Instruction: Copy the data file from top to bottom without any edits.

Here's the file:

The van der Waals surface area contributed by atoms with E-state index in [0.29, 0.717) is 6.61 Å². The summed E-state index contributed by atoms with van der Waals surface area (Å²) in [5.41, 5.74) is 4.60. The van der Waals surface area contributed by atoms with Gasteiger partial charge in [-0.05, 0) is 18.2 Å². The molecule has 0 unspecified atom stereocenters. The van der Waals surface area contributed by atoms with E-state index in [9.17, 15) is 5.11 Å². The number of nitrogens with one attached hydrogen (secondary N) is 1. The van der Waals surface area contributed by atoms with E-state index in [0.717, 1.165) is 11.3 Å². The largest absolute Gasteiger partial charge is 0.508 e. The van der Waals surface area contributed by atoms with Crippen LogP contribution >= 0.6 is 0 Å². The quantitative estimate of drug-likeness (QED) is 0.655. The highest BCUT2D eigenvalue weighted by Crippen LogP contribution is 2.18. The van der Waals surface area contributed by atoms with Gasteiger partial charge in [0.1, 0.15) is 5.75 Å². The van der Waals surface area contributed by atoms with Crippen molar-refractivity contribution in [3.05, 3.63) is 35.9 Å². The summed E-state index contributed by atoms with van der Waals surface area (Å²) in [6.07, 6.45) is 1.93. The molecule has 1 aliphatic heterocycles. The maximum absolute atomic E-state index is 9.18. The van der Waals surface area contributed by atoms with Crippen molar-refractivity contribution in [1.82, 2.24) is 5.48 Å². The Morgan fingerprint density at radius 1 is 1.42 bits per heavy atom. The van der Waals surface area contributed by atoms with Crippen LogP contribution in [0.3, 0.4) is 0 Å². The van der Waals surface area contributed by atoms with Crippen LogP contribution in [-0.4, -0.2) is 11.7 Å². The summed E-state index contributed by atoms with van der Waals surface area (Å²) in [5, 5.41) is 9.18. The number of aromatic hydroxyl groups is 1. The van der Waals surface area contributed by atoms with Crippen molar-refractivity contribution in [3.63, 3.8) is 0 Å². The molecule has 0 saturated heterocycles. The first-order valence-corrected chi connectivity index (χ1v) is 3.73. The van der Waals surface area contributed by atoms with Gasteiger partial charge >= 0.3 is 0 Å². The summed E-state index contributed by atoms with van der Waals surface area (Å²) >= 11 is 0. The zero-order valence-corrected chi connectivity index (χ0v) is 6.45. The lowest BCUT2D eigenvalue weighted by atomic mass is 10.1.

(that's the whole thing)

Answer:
The van der Waals surface area contributed by atoms with E-state index in [0.29, 0.717) is 6.61 Å². The summed E-state index contributed by atoms with van der Waals surface area (Å²) in [5.41, 5.74) is 4.60. The van der Waals surface area contributed by atoms with Gasteiger partial charge in [-0.05, 0) is 18.2 Å². The molecule has 0 unspecified atom stereocenters. The van der Waals surface area contributed by atoms with E-state index in [9.17, 15) is 5.11 Å². The number of nitrogens with one attached hydrogen (secondary N) is 1. The van der Waals surface area contributed by atoms with E-state index in [0.717, 1.165) is 11.3 Å². The largest absolute Gasteiger partial charge is 0.508 e. The van der Waals surface area contributed by atoms with Crippen LogP contribution >= 0.6 is 0 Å². The quantitative estimate of drug-likeness (QED) is 0.655. The highest BCUT2D eigenvalue weighted by Crippen LogP contribution is 2.18. The van der Waals surface area contributed by atoms with Gasteiger partial charge in [0.1, 0.15) is 5.75 Å². The van der Waals surface area contributed by atoms with Crippen molar-refractivity contribution in [3.05, 3.63) is 35.9 Å². The summed E-state index contributed by atoms with van der Waals surface area (Å²) in [6.07, 6.45) is 1.93. The molecule has 1 aliphatic heterocycles. The maximum absolute atomic E-state index is 9.18. The van der Waals surface area contributed by atoms with Crippen molar-refractivity contribution in [1.82, 2.24) is 5.48 Å². The Morgan fingerprint density at radius 1 is 1.42 bits per heavy atom. The van der Waals surface area contributed by atoms with Crippen LogP contribution in [0.3, 0.4) is 0 Å². The van der Waals surface area contributed by atoms with Crippen LogP contribution in [-0.4, -0.2) is 11.7 Å². The summed E-state index contributed by atoms with van der Waals surface area (Å²) in [5, 5.41) is 9.18. The number of aromatic hydroxyl groups is 1. The van der Waals surface area contributed by atoms with Crippen molar-refractivity contribution in [3.63, 3.8) is 0 Å². The molecule has 0 saturated heterocycles. The first-order valence-corrected chi connectivity index (χ1v) is 3.73. The van der Waals surface area contributed by atoms with Gasteiger partial charge >= 0.3 is 0 Å². The summed E-state index contributed by atoms with van der Waals surface area (Å²) >= 11 is 0. The zero-order valence-corrected chi connectivity index (χ0v) is 6.45. The lowest BCUT2D eigenvalue weighted by atomic mass is 10.1.